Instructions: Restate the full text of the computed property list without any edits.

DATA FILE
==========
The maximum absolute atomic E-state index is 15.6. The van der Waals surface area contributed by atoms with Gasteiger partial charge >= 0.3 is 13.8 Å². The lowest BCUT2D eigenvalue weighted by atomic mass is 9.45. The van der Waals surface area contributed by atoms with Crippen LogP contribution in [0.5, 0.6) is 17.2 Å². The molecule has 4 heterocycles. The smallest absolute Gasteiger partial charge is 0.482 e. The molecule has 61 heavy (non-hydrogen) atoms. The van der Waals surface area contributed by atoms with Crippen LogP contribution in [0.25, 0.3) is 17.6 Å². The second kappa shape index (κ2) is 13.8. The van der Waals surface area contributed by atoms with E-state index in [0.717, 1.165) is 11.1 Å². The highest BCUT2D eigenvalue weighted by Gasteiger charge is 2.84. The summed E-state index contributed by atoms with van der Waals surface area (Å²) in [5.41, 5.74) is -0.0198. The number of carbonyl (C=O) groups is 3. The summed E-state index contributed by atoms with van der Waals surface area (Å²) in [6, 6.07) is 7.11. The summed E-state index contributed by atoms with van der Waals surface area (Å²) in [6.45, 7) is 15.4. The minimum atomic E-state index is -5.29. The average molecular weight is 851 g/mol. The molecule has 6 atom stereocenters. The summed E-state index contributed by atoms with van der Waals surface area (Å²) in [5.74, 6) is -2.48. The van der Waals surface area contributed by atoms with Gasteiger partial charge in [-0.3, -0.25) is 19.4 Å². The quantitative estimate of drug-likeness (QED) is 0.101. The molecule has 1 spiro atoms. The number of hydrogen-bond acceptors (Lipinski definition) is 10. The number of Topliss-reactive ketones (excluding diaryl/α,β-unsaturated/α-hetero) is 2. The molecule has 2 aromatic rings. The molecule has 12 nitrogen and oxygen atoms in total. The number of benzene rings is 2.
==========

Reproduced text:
The maximum absolute atomic E-state index is 15.6. The van der Waals surface area contributed by atoms with Gasteiger partial charge >= 0.3 is 13.8 Å². The lowest BCUT2D eigenvalue weighted by atomic mass is 9.45. The van der Waals surface area contributed by atoms with Crippen LogP contribution in [0.5, 0.6) is 17.2 Å². The molecule has 4 heterocycles. The smallest absolute Gasteiger partial charge is 0.482 e. The molecule has 61 heavy (non-hydrogen) atoms. The van der Waals surface area contributed by atoms with Crippen LogP contribution in [0.25, 0.3) is 17.6 Å². The second kappa shape index (κ2) is 13.8. The van der Waals surface area contributed by atoms with E-state index in [0.717, 1.165) is 11.1 Å². The highest BCUT2D eigenvalue weighted by Gasteiger charge is 2.84. The summed E-state index contributed by atoms with van der Waals surface area (Å²) in [5.41, 5.74) is -0.0198. The number of carbonyl (C=O) groups is 3. The summed E-state index contributed by atoms with van der Waals surface area (Å²) in [6, 6.07) is 7.11. The summed E-state index contributed by atoms with van der Waals surface area (Å²) in [6.45, 7) is 15.4. The minimum atomic E-state index is -5.29. The average molecular weight is 851 g/mol. The molecule has 6 atom stereocenters. The summed E-state index contributed by atoms with van der Waals surface area (Å²) in [5.74, 6) is -2.48. The van der Waals surface area contributed by atoms with Gasteiger partial charge in [-0.3, -0.25) is 19.4 Å². The quantitative estimate of drug-likeness (QED) is 0.101. The molecule has 1 spiro atoms. The number of hydrogen-bond acceptors (Lipinski definition) is 10. The number of Topliss-reactive ketones (excluding diaryl/α,β-unsaturated/α-hetero) is 2. The molecule has 2 aromatic rings. The molecule has 12 nitrogen and oxygen atoms in total. The number of benzene rings is 2.